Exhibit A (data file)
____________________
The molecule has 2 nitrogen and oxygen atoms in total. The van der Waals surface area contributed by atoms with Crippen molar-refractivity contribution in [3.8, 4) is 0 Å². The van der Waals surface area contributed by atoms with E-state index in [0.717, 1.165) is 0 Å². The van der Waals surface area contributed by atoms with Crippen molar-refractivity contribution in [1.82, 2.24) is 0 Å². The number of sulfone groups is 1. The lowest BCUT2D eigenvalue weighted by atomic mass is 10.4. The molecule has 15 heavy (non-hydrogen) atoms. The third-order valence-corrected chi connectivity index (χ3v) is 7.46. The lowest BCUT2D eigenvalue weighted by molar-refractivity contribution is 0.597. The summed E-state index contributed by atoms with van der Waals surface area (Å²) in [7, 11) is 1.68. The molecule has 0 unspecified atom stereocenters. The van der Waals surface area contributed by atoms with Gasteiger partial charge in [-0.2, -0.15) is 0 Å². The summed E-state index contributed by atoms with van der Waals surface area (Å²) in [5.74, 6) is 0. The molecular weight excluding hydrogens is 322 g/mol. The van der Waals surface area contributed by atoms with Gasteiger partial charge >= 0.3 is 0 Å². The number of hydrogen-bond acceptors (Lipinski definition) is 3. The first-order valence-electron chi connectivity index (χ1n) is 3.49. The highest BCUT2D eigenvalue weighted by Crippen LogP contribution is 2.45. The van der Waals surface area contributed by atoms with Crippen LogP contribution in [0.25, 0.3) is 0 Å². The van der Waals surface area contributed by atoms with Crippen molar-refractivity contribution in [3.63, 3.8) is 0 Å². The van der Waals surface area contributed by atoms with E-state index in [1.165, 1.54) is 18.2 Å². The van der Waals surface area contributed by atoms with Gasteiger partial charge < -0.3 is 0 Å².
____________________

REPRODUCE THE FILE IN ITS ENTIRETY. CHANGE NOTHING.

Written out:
The molecule has 2 nitrogen and oxygen atoms in total. The van der Waals surface area contributed by atoms with Crippen molar-refractivity contribution in [3.8, 4) is 0 Å². The van der Waals surface area contributed by atoms with E-state index in [0.717, 1.165) is 0 Å². The van der Waals surface area contributed by atoms with Crippen molar-refractivity contribution in [1.82, 2.24) is 0 Å². The number of sulfone groups is 1. The lowest BCUT2D eigenvalue weighted by atomic mass is 10.4. The molecule has 15 heavy (non-hydrogen) atoms. The third-order valence-corrected chi connectivity index (χ3v) is 7.46. The lowest BCUT2D eigenvalue weighted by molar-refractivity contribution is 0.597. The summed E-state index contributed by atoms with van der Waals surface area (Å²) in [7, 11) is 1.68. The molecule has 0 unspecified atom stereocenters. The van der Waals surface area contributed by atoms with Gasteiger partial charge in [-0.2, -0.15) is 0 Å². The summed E-state index contributed by atoms with van der Waals surface area (Å²) in [5.74, 6) is 0. The molecular weight excluding hydrogens is 322 g/mol. The van der Waals surface area contributed by atoms with Gasteiger partial charge >= 0.3 is 0 Å². The number of hydrogen-bond acceptors (Lipinski definition) is 3. The first-order valence-electron chi connectivity index (χ1n) is 3.49. The highest BCUT2D eigenvalue weighted by Crippen LogP contribution is 2.45. The van der Waals surface area contributed by atoms with Crippen LogP contribution in [0.25, 0.3) is 0 Å². The van der Waals surface area contributed by atoms with Crippen molar-refractivity contribution in [3.63, 3.8) is 0 Å². The van der Waals surface area contributed by atoms with E-state index in [1.165, 1.54) is 18.2 Å². The van der Waals surface area contributed by atoms with Gasteiger partial charge < -0.3 is 0 Å².